10/30/2011 The Greatest Will Be Your Servant

Ordinary Time (Proper 26)
Joshua 3:7–17; Psalm 107:1–7, 33–37; 1 Thessalonians 2:9–13; Matthew 23:1–12/23:1–9 IV

“Do as I say, not as I do.”

Even if we’ve never actually said those words aloud, chances are good there have been times when we’ve all lived out the meaning of this familiar refrain. I’ll be the first in line to admit it. For starters, I’ve been a dad for almost 30 years–so there you go!

This week we find, in Matthew’s Gospel account, Jesus confronting the scribes and Pharisees. (Okay, I’ll also admit to having been a “religious scribe” for 25 years, but for the sake of this argument let’s set that to one side for now.) Chapter 23 starts what is sometimes known as the “Woe to the Pharisees” section of the Gospel. They were the staunchly religious, most visibly pious members of first-century Judaism. Some scholars say Matthew included so many stories about the Pharisees because they were the biggest critics and opponents of his post-70 C.E. Christian community (which included gentiles with Jews). That may well be, although this passage is equally valid as an “eyewitness account” from the time of Jesus:

Then Jesus said to the crowds and to his disciples, “The scribes and the Pharisees sit on Moses’ seat; therefore, do whatever they teach you and follow it; but do not do as they do, for they do not practice what they teach. They tie up heavy burdens, hard to bear, and lay them on the shoulders of others; but they themselves are unwilling to lift a finger to move them. They do all their deeds to be seen by others; for they make their phylacteries broad and their fringes long. They love to have the place of honor at banquets and the best seats in the synagogues, and to be greeted with respect in the marketplaces, and to have people call them rabbi. But you are not to be called rabbi, for you have one teacher, and you are all students. And call no one your father on earth, for you have one Father—the one in heaven. Nor are you to be called instructors, for you have one instructor, the Messiah. The greatest among you will be your servant. All who exalt themselves will be humbled, and all who humble themselves will be exalted. –Matthew 23:1-12 NRSV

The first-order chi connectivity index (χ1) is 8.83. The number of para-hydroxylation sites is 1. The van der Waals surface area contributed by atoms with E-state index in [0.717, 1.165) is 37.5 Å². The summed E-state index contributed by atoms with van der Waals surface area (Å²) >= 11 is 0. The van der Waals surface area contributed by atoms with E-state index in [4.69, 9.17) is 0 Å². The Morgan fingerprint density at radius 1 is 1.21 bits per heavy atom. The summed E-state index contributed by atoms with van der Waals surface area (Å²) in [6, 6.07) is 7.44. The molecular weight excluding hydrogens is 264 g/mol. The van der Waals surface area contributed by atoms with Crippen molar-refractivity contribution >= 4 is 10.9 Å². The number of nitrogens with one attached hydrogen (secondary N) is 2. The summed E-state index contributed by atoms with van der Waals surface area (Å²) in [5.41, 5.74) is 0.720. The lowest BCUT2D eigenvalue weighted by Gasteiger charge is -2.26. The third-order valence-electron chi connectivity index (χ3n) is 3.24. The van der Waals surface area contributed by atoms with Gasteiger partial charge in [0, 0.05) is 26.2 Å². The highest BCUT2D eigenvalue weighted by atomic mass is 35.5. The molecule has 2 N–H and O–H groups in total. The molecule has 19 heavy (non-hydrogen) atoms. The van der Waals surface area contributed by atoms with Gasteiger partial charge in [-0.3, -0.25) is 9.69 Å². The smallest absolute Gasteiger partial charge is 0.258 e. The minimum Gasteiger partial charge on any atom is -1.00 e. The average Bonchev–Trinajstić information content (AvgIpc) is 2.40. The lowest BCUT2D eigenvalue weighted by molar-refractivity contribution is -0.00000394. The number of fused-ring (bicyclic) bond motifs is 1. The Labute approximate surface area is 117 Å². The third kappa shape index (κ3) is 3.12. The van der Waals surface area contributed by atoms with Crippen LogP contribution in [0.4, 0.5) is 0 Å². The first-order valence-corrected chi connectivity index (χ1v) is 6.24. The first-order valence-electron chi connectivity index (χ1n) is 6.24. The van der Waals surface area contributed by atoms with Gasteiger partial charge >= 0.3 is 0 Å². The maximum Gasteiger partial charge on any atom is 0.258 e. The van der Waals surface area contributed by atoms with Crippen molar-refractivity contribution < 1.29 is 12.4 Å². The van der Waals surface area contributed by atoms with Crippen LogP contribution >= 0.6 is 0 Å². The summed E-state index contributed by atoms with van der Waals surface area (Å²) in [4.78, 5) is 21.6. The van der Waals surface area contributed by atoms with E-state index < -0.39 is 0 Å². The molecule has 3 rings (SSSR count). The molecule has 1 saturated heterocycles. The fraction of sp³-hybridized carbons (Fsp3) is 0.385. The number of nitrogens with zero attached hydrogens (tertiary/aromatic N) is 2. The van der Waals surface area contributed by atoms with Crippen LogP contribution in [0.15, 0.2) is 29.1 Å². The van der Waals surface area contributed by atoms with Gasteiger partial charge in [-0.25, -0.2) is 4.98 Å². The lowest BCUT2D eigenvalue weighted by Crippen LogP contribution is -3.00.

Theologian Karl Barth famously said, “We have to read the Bible in one hand, and the newspaper in the other.” With that in mind, a glance at the front pages of newspapers this week includes a couple major stories: the ongoing Occupy Wall Street protests in New York City and elsewhere and President Obama announcing the end of U.S. military involvement in Iraq. Before I get to those, here’s a little musical interlude featuring the late, great folk singer Woody Guthrie:

The OWS protesters have been called everything from “commie scum” to “true heroes of the poor and middle classes.” They’ve been both criticized and praised for not having an easily identifiable list of demands. Perhaps I should just call them an ecclectic bunch and leave it at that. One major concern that they raise is that the wealthiest 1% of society continues to get richer and more powerful while the remaining 99% pay for that through their sacrifices. Just about any student of the New Testament can tell you that Jesus had more to say about the topic of money (from wealth to poverty) as it relates to the kingdom of God than any other single topic. And so in trying to guess what Jesus would do today, I just can’t imagine him siding with the 1%.